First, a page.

DENVER — A longtime advocate of teachers’ unions has drafted a legislative bill that would establish rigid state standards over how local governing bodies negotiate their employees’ salaries, benefits and working conditions, as well as significantly increase the influence of public-sector unions.
“Public Employee Collective Bargaining,” which currently has the support of only one legislator, Rep. Daneya Esgar, D-Pueblo, would force all public governing bodies in Colorado to “recognize the exclusive representation as the sole representative of the employee organization upon request of a majority of employees authorizing such representation.”
There is no number attached to the bill yet, as the legislative session does not start until 2022, and the bill does not need to be finalized until early January. However, the 41-page bill that concerns the “expansion of public employees’ rights to collective bargaining through representation by an employee organization,” was filed in draft form on Nov. 10, and would remove local governments’ ability to determine on their own how to negotiate salaries with their employees.
The bill is similar to one Esgar floated last session that was supported mostly by the Colorado Education Association (CEA), but that was never introduced after multiple employers named in the bill came out in opposition to it.
The bill vastly expands union presence in the government sector and would create massive influence for those unions, undermining employers’ ability to negotiate and budget as they see fit, many who are following the bill’s progress told Complete Colorado.
“The legislation would tie the hands of public employers, including schools, when it comes to personnel issues,” said Rob Moulton, founder of the Education Alliance of Colorado, a coalition of public schools and parents representing nearly 20,000 students across nine school districts. “For charter schools, which depend on the ability to make individual personnel decisions based on the needs of students and communities, that could be very problematic.”
Esgar did not return a request from Complete Colorado for comment.
The bill gives all “public employees of any county, city and county, municipality, school district, library district, fire authority, special district, local government, political subdivision of the state or a local government, public college, public university, other state or local educational institution or office of a state public defender,” the right to organize a union and utilize collective bargaining and would require the employer to:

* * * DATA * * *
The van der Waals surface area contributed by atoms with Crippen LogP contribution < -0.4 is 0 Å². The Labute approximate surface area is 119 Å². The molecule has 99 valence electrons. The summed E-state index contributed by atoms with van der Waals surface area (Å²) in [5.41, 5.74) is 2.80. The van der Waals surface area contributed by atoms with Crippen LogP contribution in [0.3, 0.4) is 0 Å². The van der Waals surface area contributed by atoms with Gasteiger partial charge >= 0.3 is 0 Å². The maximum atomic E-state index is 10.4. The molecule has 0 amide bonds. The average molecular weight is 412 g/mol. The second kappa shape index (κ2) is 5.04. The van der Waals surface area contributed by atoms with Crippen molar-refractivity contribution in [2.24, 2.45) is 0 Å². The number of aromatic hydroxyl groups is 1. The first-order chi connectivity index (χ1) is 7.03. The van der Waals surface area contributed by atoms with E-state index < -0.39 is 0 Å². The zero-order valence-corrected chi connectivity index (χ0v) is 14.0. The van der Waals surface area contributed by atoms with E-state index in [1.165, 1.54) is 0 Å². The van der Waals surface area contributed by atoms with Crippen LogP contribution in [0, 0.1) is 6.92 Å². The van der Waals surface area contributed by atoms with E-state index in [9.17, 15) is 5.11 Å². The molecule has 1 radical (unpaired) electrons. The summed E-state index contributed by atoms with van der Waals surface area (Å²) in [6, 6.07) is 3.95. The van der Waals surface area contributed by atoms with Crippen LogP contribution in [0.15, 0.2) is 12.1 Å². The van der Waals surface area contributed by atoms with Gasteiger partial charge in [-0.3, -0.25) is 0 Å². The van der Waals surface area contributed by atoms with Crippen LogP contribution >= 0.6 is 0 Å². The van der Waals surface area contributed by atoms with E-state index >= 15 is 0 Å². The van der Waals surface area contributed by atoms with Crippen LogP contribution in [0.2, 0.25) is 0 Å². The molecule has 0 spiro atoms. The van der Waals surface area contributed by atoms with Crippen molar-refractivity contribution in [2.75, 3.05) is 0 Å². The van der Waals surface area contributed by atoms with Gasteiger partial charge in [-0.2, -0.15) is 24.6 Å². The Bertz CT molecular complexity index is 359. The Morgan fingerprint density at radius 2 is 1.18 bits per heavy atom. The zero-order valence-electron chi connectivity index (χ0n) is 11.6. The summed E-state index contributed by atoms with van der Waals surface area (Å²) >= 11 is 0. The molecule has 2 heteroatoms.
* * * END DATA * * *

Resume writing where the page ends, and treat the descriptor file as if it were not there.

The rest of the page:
- Provide the exclusive representative with contact information for all public employees in the bargaining unit.
- Provide the exclusive representative access to employee orientations.
- Allow an employee organization to communicate with employees at employer-sponsored events.
- Make payroll deductions to the exclusive representative as authorized by a public employee.
Further restricting local governments as employers, the bill calls for “exclusive” bargaining rights to be granted to one union, and all “existing collective bargaining agreements remain in place,” only until expiration, unless they are “exclusive.” Then they remain in place unless they are modified or decertified.
“We are concerned about this bill not only because of the way it could force unionization on public employers like schools, but because of the broad authorities it seemingly grants to unions, like sending information through school email systems, access to school facilities, access to employee contact and other information, automatic deduction of union dues through payroll, and attendance at school events or functions,” Moulton said. “These items all used to be union privileges to be negotiated in individual collective bargaining agreements. Now they would be union rights mandated in state statute. It’s very one-sided in favor of public-sector unions.”
Collective Bargaining 11-10-21 by Simply Sherrie on Scribd
“Exclusive Representative,” under the bill means an employee organization recognized as the sole representative of all employees.
The bill outlines that any other employee organization may file a written request to also be an exclusive representative, but they must provide a “showing of interest that at least 30 percent” of the original bargaining unit wish the additional organization. However, that request can still be denied based on a list of criteria outlined in the bill that an arbitrator must find to make the additional bargaining unit appropriate.
The clause would pit unions representing the same sector against each other, such as the CEA and the American Federation of Teachers (AFT) among many other organizations in the education establishment.
It is unclear how the bill would impact employees who choose not to unionize. Colorado is often described as a hybrid, or modified right-to-work state, where employees are not required to join unions, even if their employer recognizes one.
Complete Colorado will continue to follow this bill throughout the legislative process
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